We all know that Birmingham isn’t shit. We’ve spent nearly 20 years telling people, showing the world, and often undermining our case. In our new book we lay out the ineffable reasons why we say ‘Birmingham: it’s not shit’ and attempt to eff it. Mr Egg has had a spate of attention during the huge omelette of activity that is the Commonwealth games, so we thought we’d share our meditation on the meaning of it to Brum.
Mr Egg is not what it was, or rather it never was what we thought it was. The idea of Mr Egg and the reality have just drifted further apart.
Cooking eggs is not as easy as it looks, and this is why, for a post-pub eatery, Mr Egg could not be beat. Or the reason for its popularity might just have been being the only place open at 2am where you could sit in relative comfort and eat what passed for food. When it closed, it was — not to go into the acid detail — because you just could not get the staff. Not ones that hadn’t just been convicted of assault with vinegar, anyway.
But who is Mr Egg? It’s an identity that is a closely guarded secret, like that of Big John, King Kebab, or those people who post lots on Twitter in defence of Northfield Tory MP Gary ‘Big Dinners’ Sambrook but about very little else. I decided to crack the case, then couldn’t be arsed to ask anyone, and will just do a quick yolk.
I know it wasn’t the Marquis de Condorcet, who, during the French Revolution, like a Queen, lost his head and made a huge mistake. Escaping the terror in disguise he entered a tavern in a small village, and blew his cover when he called for an omelette. “How many eggs in your omelette?” asked the innkeeper. “A dozen.” “What is your trade?” “A carpenter.” “Carpenters have not hands like these, and do not ask for a dozen eggs in an omelette.” Seems he didn’t realise that one egg would have been un oeuf. Despite Mr Egg’s publicity, very few members of the aristocracy are that au fait with egg-based dining.
Brummies were devastated when Mr Egg closed, as were the Glee Club’s roster of touring comedians who now had to agree on another local reference to drop into their sets, but in a way I was elated. Mr Egg became pure at that point, transitioning it to what it really was — a meme — unspoiled by anything real that could leave a bad taste in the mouth. But eventually, this is Birmingham of course, commerce prevailed, the meme was poached and a new Mr Egg, smaller, worse, was born. Awful news, but as Second World War winner Joseph Stalin said, you can’t make an omelette into street food without breaking eggs.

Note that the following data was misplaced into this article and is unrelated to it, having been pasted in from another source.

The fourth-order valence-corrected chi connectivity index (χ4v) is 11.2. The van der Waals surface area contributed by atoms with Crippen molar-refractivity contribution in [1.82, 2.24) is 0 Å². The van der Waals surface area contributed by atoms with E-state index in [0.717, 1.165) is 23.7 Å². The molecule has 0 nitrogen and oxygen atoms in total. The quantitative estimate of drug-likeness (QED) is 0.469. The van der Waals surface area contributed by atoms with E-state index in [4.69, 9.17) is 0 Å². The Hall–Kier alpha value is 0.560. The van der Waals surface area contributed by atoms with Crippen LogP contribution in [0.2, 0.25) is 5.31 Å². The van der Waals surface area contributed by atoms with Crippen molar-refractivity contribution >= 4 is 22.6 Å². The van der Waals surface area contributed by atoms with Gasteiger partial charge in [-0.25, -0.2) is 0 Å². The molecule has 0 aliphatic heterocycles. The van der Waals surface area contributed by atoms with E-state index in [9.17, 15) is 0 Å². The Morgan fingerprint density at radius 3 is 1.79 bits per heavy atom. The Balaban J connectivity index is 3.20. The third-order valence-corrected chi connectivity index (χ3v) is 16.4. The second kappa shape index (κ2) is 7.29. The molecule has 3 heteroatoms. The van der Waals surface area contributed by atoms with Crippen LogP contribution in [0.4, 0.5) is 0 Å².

Things that Brummies love are always split in two: Central Library during its demolition, the 11 route during the Commonwealth Games roadworks championship event and — like the brooms in The Sorcerer’s Apprentice, each one smaller than the last but still operating independently — UB40. That happened to Mr Egg too: it split, half in Selly Oak, and half in Hurst Street. Literally: the original reduced to 50% of the footprint, signage by necessity removed, legend scrambled. Was anyone surprised? Will the two halves ever be reconciled? You can’t put Humpty together again, even if all the men and horses can eat like a King for a quid.
And if that made you smile, I can guess why: one of the only bits of the real Mr Egg in the shared idea of Mr Egg is how great it was when they changed the sign cheekily from ‘Eat Like A King’ to ‘Eat Like A Queen’ as the area was designated the Gay Village. There was something perfect in that understated Brummie humour, and I bet they didn’t issue a press release.
In the film Sunset Boulevard, faded movie star Norma Desmond says “I am big. It’s the pictures that got small.” Mr Egg is still big, it’s the Hurst Street takeaway that got small, and our Mr Egg — the one in our heads — is cracking.